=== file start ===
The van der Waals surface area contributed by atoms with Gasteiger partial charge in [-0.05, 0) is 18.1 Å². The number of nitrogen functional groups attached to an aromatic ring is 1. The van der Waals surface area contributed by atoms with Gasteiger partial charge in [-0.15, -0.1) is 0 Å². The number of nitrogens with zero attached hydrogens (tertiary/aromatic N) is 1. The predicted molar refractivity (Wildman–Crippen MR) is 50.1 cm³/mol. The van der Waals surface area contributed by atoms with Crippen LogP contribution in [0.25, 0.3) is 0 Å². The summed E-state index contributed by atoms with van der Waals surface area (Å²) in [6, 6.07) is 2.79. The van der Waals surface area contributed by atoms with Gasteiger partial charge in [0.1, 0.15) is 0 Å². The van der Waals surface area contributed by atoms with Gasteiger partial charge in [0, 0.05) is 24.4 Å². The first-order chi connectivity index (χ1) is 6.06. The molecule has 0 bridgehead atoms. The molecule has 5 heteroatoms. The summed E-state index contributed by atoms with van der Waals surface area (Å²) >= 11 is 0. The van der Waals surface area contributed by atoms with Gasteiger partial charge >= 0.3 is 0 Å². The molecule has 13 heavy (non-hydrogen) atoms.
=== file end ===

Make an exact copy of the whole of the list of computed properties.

The van der Waals surface area contributed by atoms with Gasteiger partial charge in [-0.05, 0) is 18.1 Å². The number of nitrogen functional groups attached to an aromatic ring is 1. The van der Waals surface area contributed by atoms with Gasteiger partial charge in [-0.15, -0.1) is 0 Å². The number of nitrogens with zero attached hydrogens (tertiary/aromatic N) is 1. The predicted molar refractivity (Wildman–Crippen MR) is 50.1 cm³/mol. The van der Waals surface area contributed by atoms with Crippen LogP contribution in [0.25, 0.3) is 0 Å². The summed E-state index contributed by atoms with van der Waals surface area (Å²) in [6, 6.07) is 2.79. The van der Waals surface area contributed by atoms with Gasteiger partial charge in [0.1, 0.15) is 0 Å². The van der Waals surface area contributed by atoms with Gasteiger partial charge in [0, 0.05) is 24.4 Å². The first-order chi connectivity index (χ1) is 6.06. The molecule has 0 bridgehead atoms. The molecule has 5 heteroatoms. The summed E-state index contributed by atoms with van der Waals surface area (Å²) >= 11 is 0. The van der Waals surface area contributed by atoms with Gasteiger partial charge >= 0.3 is 0 Å². The molecule has 13 heavy (non-hydrogen) atoms.